Ann Arbor- Convincing evidence that an old dog can learn a new trick, the tediously familiar Volkswagen New Beetle makes its eighth year of production a whole lot more interesting with one very tricky option: the remarkable direct-shift gearbox (DSG). Debuting to acclaim in the 2004 Audi TT 3.2 Quattro, DSG radically shortens shift times by anticipating and preselecting the next gear. With one gear driving the wheels and another poised to take over when the computer (or the driver) gives the nod, the act of shifting becomes a lightning-quick relay race. Two clutches alternately open and close as one gear after another goes from at-bat to on-deck status in a scant two-tenths of a second, with no interruption of the torque flow during full-throttle acceleration.
Named our 2005 All-Star Technology, DSG is set to grace a host of upmarket vehicles in the coming months and years, including the Bugatti Veyron 16.4. For now, however, the Bug marks its first mass-market foray. (Admittedly, mass-market may be a bit of a stretch: the only New Beetle available with DSG is the coupe, and only with the turbocharged direct-injection diesel engine.)
Revised last year, the New Beetle's TDI diesel is good for 99 hp and 177 lb-ft of torque. Although certainly more enthusiastic than the old TDI, the new one still won't set enthusiasts' hearts aflutter. But DSG (a $1075 option) goes a long way toward making this engine as fun as it is frugal. The Beetle makes do without the Audi's steering-wheel shift paddles, so manual selection of gears requires the ol' Tiptronic push-pull of the shifter itself. For those who decide to forgo freedom of choice, a very savvy Sport mode winds the engine closer to its 4750-rpm redline before upshifting and will gladly hold a lower gear to keep revs high and turbo boost just a nudge of the throttle away.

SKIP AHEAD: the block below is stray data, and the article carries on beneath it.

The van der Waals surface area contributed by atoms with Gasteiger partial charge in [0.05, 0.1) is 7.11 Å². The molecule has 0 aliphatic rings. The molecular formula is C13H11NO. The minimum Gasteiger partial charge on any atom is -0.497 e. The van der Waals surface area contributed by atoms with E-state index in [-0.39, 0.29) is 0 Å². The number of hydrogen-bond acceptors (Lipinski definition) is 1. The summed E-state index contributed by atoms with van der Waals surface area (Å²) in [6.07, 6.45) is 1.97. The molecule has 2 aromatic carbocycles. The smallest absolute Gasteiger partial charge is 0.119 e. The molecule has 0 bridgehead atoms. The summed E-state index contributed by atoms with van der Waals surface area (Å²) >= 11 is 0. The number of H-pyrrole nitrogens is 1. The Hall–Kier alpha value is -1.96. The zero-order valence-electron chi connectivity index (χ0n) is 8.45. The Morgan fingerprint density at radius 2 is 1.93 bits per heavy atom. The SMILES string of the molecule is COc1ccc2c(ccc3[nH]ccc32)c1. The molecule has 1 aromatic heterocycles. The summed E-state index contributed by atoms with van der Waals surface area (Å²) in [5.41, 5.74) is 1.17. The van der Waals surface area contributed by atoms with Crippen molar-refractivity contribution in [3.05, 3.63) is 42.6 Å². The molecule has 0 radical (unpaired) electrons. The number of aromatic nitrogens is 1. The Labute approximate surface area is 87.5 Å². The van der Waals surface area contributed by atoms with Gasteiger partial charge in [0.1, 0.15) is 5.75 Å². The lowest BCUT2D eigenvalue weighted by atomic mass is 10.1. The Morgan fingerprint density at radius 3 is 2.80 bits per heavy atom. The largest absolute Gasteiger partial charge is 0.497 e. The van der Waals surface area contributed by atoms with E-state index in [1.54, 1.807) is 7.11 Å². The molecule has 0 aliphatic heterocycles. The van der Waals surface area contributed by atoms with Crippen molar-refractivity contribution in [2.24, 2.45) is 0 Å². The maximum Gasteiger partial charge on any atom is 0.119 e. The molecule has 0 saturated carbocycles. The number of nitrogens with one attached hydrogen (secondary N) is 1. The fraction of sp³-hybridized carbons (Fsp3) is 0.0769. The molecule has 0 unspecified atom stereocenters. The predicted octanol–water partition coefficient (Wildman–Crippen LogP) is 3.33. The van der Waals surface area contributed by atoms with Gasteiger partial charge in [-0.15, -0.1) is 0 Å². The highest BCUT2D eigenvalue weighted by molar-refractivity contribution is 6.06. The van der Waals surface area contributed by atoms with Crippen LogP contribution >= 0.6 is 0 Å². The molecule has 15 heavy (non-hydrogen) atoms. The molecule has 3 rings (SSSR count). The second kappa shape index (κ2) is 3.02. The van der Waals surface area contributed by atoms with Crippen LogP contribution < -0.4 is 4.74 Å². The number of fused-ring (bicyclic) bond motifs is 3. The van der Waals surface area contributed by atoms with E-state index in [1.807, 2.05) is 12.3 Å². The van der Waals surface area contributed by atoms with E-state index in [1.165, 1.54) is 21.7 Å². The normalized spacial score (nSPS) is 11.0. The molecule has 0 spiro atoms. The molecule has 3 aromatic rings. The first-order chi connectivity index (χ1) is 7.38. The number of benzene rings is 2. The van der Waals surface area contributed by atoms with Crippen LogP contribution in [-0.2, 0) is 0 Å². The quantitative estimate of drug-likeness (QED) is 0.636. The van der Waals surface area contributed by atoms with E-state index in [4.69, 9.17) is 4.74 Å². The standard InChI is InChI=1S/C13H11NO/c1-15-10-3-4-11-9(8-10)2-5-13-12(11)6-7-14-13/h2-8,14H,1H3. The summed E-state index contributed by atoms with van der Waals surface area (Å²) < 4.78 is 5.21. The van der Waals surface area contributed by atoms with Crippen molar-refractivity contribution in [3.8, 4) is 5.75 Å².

DSG won't make the New Beetle TDI the street racer's weapon of choice, but it does make it attractive for drivers who care about more than fuel economy-42 mpg has never been so much fun.